I hope this question isn't considered off topic, but I've wondered; does anyone know why the Slavic Orthodox service (and Antiochian) has formal questions of the Bride and Groom during the service, "Do you of a free will and unconstrained spirit, take unto thyself...?"  The Greek practice typically doesn't have the question; one of the service translations does have the traditional American marriage service question, "Do you ____ take this women ____ to be your, etc."  The question is not typically used in Greek practice, though it exists in the Greek language service book.  When it is used, it is at the beginning of the Betrothal Service, before "Blessed is our God..."

It was Metropolitan Petro Mohyla of the Ukrainian Orthodox Church who first introuduced these questions in his famous Trebnyk of 1646 which is the 17th century.  Later when the Ukrainian Church was forced to become part of the Russian Church, this tradition was then introduced into wedding services in Russia as well and from Russia to the OCA.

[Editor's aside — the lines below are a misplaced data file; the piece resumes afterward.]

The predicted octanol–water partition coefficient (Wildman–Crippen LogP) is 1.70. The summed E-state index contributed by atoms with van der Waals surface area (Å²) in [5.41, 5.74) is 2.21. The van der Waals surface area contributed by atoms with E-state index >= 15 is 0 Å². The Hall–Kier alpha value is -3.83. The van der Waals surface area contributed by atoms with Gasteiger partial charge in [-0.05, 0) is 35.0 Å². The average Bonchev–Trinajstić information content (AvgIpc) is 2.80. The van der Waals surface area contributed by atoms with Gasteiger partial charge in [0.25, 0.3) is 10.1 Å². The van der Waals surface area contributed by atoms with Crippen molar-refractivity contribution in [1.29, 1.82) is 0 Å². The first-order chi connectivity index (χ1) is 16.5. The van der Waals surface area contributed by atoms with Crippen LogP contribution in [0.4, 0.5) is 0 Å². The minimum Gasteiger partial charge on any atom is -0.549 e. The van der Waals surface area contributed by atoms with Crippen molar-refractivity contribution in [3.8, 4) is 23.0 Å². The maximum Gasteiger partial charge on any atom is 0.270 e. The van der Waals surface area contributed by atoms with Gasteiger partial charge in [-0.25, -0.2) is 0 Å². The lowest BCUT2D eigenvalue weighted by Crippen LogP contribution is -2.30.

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« Reply #12 on: June 24, 2008, 11:46:42 PM »

The couple's hands are bound together at some point with a scarf by the priest...
I think you may be talking about the priest's stole.
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« Reply #13 on: June 24, 2008, 11:50:11 PM »

I think you may be talking about the priest's stole.
At the OCA wedding I was at on Sunday and at the other ones I have been to, the priest does bind the couples' hands with a scarf, and then leads them with his epitrachilion in the procession as the choir sings "Rejoice O Isaiah". 

Another difference between an Orthodox wedding and a more common American wedding that I don't think has been mentioned yet: The couple doesn't put the rings on themselves, the priest does it for them.  Also, there isn't actually a part in the wedding service where the couple is supposed to kiss, though this is often added in because of the influence of American culture.